Thursday, September 19, 2013

#Giveaway & Guest Post: Sky Girl and the Superheroic Adventures - Joe Sergi

Joe Sergi lives outside of Washington, DC with his wife and daughter. Joe is an attorney and a Haller Award winning author who has written articles, novels, short stories, and comic books in the horror, scifi, and young adult genres. Joe is the creator of the Sky Girl series of novels and the editor of Great Zombies in History. His first novel, Sky Girl and the Superheroic Legacy was selected Best of 2010 by the New PODler Review. Joe is a life-long comic fan who regularly writes on the history of comics and censorship for the Comic Book Legal Defense Fund. A complete list of Joe’s titles is available at When not writing, Joe works as a Senior Litigation Counsel in an unnamed US government agency and is a member of the adjunct faculty at George Mason University School of Law.

Joe Sergi—On Comic Book Writing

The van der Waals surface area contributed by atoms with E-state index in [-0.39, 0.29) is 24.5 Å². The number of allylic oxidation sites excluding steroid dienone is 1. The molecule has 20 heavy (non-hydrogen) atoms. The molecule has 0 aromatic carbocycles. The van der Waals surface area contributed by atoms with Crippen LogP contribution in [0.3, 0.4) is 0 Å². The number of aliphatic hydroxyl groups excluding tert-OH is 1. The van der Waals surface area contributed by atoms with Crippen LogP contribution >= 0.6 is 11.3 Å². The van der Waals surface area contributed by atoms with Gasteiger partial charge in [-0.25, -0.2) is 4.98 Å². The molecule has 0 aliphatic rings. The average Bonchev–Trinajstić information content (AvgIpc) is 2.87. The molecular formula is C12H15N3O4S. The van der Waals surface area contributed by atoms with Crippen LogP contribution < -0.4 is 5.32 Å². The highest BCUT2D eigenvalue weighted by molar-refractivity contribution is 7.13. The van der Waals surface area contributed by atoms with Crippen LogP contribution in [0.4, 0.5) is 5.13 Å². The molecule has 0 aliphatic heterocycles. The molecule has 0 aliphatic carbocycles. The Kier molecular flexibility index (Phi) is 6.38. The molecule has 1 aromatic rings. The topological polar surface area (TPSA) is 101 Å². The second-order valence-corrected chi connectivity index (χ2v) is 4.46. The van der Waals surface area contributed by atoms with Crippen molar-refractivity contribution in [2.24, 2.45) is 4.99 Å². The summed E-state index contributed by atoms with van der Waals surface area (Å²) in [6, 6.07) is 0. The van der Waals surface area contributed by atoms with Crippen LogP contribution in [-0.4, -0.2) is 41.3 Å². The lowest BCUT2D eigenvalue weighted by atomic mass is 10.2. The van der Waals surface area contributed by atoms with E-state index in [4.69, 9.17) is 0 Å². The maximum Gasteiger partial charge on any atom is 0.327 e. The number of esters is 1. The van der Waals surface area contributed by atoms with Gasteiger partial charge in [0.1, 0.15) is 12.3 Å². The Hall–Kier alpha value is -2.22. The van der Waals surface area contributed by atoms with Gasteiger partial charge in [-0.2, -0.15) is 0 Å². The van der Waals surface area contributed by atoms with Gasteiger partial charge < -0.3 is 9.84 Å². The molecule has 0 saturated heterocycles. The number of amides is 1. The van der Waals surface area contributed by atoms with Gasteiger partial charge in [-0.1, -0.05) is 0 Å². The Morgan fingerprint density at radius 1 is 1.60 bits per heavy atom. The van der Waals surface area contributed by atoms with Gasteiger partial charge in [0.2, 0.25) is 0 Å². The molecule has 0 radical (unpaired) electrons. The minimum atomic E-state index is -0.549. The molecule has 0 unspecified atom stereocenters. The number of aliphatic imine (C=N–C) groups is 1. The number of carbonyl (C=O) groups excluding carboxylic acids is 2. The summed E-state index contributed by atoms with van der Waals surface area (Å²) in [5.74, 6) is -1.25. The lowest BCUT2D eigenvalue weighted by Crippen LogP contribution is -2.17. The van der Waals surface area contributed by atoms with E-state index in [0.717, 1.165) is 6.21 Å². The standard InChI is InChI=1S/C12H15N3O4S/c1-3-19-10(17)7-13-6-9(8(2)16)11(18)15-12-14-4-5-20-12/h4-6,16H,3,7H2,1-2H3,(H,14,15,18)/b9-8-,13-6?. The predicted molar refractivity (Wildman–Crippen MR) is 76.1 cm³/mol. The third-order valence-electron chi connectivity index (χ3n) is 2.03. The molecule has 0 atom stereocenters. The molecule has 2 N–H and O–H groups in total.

Thank you for inviting me to talk on one of my favorite subject—comic writing.  First, a little background. I am an author and on tour with my new middle grade/young adult book, Sky Girl and the Superheroic Adventures. My new book is the sequel to Sky Girl and the Superheroic Legacy, which introduced DeDe Christopher. DeDe is an ordinary teen with the extraordinary destiny. In the first book, DeDe discovered that she possessed fantastic abilities that were strangely similar to those of a comic book character named SkyBoy. With the help of her best friend Jason, a self-professed comic geek, DeDe accepted her legacy and became Sky Girl at the end of her sophomore year of high school. In the second book, DeDe continues her journey as Sky Girl as she starts her junior year. DeDe must learn what it means to be a heroine as Sky Girl faces the all too real enemies and allies of SkyBoy, including the clever Quizmaster, the beautiful Penny Pound, the enigmatic Jersey Devil, and the magical MissTick. Being a teenage girl is hard enough, but for DeDe Christopher, it is proving impossible. In addition to cliques, books, and boys, she has to worry about capes, apes, and aliens. DeDe must also face personal challenges as she discovers the secrets of her late father and his connection to SkyBoy--secrets that will affect Sky Girl’s destiny.